My science writer friend, Jon Turney, has a very cool project underway. NESTA, an investment think tank, has commissioned him to examine the relationship between science fiction and technology. Basically they want to know whether science fiction has an influence on technological innovation, and if so how this works. My guess is that this project has its origins in Neil Gaiman’s comments about Chinese science fiction conventions at the British Library last year, and Damien Walter’s subsequent article here. I think Damien may have done a Guardian piece on the subject.
Anyway, Jon has asked me to help out. Some of you will have already heard from me, and I’m grateful to Farah and Edward for letting me browse their library while I was in London the other week. If this is of interest, please take a look at Jon’s blog and see what he is looking for. We do have some fairly specific requirements, and we do need evidence, not opinions.
If you have experience of working in an environment where science fiction has had an influence technological development then we’d love to hear from you. (And I know some of you work for people like Google, Linden Labs and NASA.)
I’m also looking for reading recommendations. Things like Francis Spufford’s The Backroom Boys, which examine the history of technology, come to mind. And of course we want specific examples of science fiction ideas that have influenced technology. We are making a particular case study of robots, and there are obvious examples such as satellites and space elevators. I’d like to find some other examples. And I’m looking for academic studies of robot stories.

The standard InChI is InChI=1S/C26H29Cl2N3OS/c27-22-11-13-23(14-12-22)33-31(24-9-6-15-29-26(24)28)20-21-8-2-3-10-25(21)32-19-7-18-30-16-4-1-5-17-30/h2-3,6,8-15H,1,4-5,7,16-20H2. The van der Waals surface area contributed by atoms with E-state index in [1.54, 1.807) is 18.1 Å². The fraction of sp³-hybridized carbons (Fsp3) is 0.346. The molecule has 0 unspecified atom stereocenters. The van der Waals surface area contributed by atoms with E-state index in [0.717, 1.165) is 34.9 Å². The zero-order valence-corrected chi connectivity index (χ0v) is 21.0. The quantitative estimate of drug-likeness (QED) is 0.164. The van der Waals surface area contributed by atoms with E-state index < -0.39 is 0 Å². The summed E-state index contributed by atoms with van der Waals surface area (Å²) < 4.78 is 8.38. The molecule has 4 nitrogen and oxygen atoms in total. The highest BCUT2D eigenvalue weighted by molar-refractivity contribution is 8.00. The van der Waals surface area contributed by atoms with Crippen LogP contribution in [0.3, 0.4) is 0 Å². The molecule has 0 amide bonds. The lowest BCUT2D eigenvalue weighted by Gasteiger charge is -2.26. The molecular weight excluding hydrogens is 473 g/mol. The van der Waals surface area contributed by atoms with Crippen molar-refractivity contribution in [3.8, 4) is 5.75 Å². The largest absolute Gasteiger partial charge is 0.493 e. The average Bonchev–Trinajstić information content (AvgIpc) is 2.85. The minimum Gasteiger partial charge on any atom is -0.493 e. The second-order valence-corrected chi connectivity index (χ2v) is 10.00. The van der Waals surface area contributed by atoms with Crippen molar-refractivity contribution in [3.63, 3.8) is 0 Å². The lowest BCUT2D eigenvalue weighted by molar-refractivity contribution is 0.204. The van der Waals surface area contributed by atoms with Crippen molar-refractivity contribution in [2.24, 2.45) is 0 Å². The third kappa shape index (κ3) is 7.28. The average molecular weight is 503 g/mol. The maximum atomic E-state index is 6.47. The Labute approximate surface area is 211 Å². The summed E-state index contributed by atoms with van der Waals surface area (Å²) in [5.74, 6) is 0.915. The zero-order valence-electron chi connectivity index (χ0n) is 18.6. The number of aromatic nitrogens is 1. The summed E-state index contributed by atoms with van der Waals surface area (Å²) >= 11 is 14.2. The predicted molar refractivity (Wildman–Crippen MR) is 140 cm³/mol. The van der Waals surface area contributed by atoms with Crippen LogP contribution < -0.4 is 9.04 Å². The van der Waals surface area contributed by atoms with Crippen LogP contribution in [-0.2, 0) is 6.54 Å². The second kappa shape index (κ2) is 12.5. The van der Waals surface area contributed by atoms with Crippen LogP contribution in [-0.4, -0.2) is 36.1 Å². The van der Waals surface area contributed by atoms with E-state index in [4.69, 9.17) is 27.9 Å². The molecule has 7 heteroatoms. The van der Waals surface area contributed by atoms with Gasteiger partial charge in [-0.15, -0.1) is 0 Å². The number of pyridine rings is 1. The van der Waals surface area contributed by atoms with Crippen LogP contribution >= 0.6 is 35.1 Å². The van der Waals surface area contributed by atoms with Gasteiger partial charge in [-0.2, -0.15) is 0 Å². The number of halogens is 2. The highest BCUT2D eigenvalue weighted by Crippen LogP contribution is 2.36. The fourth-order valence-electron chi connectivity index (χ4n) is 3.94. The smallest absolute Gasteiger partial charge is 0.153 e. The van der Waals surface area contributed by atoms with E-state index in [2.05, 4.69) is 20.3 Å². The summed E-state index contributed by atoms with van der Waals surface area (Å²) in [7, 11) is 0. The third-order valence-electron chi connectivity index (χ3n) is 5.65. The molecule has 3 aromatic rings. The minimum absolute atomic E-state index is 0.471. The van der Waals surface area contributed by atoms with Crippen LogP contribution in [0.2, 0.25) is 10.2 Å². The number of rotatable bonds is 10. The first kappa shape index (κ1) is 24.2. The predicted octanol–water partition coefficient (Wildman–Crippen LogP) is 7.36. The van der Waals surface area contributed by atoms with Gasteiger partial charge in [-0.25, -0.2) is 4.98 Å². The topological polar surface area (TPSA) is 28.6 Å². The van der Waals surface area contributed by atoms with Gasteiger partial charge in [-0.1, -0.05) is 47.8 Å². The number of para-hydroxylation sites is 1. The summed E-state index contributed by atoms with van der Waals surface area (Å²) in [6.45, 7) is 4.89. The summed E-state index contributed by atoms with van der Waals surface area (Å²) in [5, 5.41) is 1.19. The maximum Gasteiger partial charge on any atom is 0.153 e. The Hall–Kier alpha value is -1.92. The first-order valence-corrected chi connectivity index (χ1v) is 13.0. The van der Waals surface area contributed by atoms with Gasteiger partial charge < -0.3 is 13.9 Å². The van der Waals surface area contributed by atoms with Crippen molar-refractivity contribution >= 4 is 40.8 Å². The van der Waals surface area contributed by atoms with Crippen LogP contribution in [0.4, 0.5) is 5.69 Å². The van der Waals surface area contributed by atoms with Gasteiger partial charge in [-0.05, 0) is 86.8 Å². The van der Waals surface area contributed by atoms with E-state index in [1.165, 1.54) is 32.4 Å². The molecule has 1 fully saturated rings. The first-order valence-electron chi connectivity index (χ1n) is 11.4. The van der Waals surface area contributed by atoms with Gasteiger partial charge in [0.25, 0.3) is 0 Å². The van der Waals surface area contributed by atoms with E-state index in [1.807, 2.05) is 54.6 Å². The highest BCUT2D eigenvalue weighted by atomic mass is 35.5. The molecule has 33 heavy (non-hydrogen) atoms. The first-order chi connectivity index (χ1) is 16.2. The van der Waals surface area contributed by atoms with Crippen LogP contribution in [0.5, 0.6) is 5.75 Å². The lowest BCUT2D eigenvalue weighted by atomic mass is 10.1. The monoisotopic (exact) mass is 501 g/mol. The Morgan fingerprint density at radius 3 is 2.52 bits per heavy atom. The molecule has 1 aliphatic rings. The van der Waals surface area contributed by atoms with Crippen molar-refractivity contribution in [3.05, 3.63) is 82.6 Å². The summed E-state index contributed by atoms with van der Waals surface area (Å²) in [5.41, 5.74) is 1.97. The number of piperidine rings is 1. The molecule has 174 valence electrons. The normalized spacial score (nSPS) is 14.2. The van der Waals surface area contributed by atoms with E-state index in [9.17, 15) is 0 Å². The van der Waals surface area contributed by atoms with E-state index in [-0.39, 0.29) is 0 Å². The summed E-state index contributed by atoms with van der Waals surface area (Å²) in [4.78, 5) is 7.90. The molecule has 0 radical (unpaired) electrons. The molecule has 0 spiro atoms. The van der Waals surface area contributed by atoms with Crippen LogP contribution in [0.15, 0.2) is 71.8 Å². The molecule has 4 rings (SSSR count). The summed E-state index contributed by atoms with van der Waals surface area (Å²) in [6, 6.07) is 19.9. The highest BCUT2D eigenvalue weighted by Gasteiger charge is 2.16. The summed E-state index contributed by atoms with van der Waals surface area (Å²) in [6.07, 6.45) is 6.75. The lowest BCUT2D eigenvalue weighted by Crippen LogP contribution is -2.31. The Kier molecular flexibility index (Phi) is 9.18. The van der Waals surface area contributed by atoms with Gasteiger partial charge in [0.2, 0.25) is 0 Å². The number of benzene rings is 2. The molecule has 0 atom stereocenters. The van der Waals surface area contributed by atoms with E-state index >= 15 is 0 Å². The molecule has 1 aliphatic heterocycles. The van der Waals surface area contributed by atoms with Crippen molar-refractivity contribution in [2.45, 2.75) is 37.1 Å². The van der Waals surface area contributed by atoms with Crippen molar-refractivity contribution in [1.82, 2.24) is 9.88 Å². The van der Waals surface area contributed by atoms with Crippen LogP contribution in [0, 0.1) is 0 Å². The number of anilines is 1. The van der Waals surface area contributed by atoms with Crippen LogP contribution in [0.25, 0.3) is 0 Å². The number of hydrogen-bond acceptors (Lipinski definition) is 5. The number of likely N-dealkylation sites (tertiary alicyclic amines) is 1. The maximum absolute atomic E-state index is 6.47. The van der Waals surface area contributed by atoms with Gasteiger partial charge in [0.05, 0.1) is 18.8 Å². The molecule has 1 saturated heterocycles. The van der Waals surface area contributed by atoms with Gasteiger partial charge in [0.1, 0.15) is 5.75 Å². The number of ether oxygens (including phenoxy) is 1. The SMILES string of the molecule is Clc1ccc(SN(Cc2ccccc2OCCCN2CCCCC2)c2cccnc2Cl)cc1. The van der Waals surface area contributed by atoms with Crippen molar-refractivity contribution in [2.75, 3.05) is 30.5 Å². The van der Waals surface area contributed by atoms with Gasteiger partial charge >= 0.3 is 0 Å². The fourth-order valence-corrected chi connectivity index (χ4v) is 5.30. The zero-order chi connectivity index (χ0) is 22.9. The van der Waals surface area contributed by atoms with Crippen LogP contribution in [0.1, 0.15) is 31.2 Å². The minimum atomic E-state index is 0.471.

If you are an SF writer you’ll probably be getting email from me in the coming months. I promise that answering it won’t be too onerous, unless you want to do more.
Please note that while this is a UK-based project we are not limiting ourselves to looking at the UK. Indeed, the question as to whether there are cultural differences that affect the way that SF and technology work together is one we may address.